While on the rock, I kept backing up till my heels were hanging on the edge…backside where it’s flat on top but hangs over a sheer drop to the bottom. He told me I was crazy and was going to die…I just laughed at him and dropped out of site.

Not all that is in Fatal Catch happened. No one was murdered, thank goodness! But my childhood youth inspired Fatal Catch.

How does your writing process work?

For my mysteries, I think of a place I want to have the setting and research everything about the area. Next, I decide on the gender and age of the protagonist. What their ultimate goal will be at the end of the book. Who will be their closest allies, enemies, what they have in common. I write summaries about their personalities, what they like, where they go, what clothes they will wear, whether they will have a Southern accent, Midwestern, etc. Then I figure out main plot, subplots, etc. 

I write everything in spiral notebooks in my huge recliner stuffed with pillows, blankets, and usually my best friends, Spike and Simba. To the write I have a table with drinks, remotes, phone, Kindle and more so I don’t have to get up for a bit. After I have written several pages, I go to the computer and start the typing process. I print out what I have written and then revise. I repeat this process until the mysteries or science fiction projects are completed.

Cookbooks are another issue entirely. I eat, breathe, collect and watch everything regarding to food. I conjure up recipes in my head. Next I go online to see if there is anything similar on the market. I write down the initial recipes, make a grocery list, comeback home and experiment. I always have the recipe I am going by next to me on the counter so I can make immediate changes. I have been known to make the recipes about four or five times. But that isn’t all! I have to have my photography equipment handy. Several hours of photos before I go to the computer, check for the quality. Then I print several of the over 200 photos out that I think are worthy of being in a cookbook.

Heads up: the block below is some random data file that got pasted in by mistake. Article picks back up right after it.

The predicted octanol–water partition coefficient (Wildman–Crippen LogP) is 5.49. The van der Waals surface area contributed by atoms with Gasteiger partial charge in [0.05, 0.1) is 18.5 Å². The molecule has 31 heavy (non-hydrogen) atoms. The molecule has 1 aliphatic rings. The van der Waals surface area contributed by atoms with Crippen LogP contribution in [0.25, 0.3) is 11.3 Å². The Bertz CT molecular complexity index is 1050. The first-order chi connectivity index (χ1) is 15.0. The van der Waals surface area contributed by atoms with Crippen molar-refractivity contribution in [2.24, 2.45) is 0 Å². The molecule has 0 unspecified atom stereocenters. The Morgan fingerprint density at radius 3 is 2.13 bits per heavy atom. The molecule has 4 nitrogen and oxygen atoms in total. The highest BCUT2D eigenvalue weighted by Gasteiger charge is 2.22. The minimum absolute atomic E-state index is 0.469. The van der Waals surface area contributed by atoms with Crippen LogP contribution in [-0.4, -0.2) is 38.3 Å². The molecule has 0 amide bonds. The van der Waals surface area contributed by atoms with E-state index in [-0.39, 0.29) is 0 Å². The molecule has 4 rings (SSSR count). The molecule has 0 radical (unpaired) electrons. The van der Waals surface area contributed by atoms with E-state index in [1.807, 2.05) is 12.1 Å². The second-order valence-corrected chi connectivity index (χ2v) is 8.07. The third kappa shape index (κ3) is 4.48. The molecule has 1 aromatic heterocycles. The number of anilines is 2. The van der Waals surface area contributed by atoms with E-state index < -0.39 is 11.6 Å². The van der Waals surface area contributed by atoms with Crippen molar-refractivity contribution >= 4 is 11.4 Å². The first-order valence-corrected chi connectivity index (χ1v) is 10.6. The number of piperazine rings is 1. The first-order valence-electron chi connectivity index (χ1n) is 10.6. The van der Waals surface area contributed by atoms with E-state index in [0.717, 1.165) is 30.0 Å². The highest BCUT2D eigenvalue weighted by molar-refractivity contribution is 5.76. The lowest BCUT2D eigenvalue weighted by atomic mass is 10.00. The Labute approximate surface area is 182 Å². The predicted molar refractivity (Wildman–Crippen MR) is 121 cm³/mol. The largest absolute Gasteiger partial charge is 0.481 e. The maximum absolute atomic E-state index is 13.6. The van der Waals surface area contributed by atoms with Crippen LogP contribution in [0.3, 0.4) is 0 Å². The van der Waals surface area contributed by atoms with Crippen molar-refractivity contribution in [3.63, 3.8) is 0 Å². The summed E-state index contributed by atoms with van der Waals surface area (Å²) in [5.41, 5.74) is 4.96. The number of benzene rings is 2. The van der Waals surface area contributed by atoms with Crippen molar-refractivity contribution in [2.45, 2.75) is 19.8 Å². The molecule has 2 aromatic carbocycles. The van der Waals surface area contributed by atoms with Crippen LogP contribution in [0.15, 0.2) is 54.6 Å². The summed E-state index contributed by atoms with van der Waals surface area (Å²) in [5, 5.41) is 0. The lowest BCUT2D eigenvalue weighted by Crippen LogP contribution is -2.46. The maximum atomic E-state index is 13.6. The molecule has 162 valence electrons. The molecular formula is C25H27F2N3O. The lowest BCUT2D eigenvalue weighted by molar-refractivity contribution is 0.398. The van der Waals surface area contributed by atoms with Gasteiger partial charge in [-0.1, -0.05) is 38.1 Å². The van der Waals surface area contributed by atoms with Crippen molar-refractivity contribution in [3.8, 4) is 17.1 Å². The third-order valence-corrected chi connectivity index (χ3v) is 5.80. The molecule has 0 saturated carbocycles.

I next figure out what I want to say about the recipes to make the book interesting. In History Lover’s Cookbook, it was based on nineteenth century recipes and the Civil War. It had to be historically accurate. The recipes would sometimes say, add an apron full of flour, or the size of a walnut, etc. It took many attempts to get the recipe correct. I made the recipes original but with modern cooking instructions.

Thanks for stopping by to read my Writing Process Blog Tour.     

To continue the Writing Process blog tour on Monday, April 7, 2014 go to:

Robert Walker--author of over 50 novels and short stories and currently placing 55 titles on, iTune and more. Robert currently lives in Charleston, WV and grew up in the Chicago area. His books range from suspense thrillers to historicals. Read about his upcoming writing class on Monday, April 7th blog when he walks about his writing process.

Candace C. Bowen—author of the historical romance Knight series, Jack of Hearts which is a romantic suspense novel, audiobooks and several other books. She has a new book, Voodoo Fire, which should be available in April 2014. Recently, Ms. Bowen was on Red River Radio where she was interviewed by the talented host, Dellani Oakes. She will be posting about her Writing Process, Monday, April 14th. Check out her books at:

Check out my mystery, Fatal Catch on and Barnes & Noble in Kindle, Nook and print. Leave No Trace is available at Whiskey Creek Press, Amazon and Barnes and Noble on eBook and print. History Lover’s Cookbook is available on Amazon Kindle and hopefully in print shortly. I will be on Red River Radio, May 28th, 4 p.m. Eastern and 3 p.m. Central to talk about History Lover’s Cookbook with Dellani Oakes. I am currently working on audiobooks with ACX Audio. History Lover’s Cookbook below: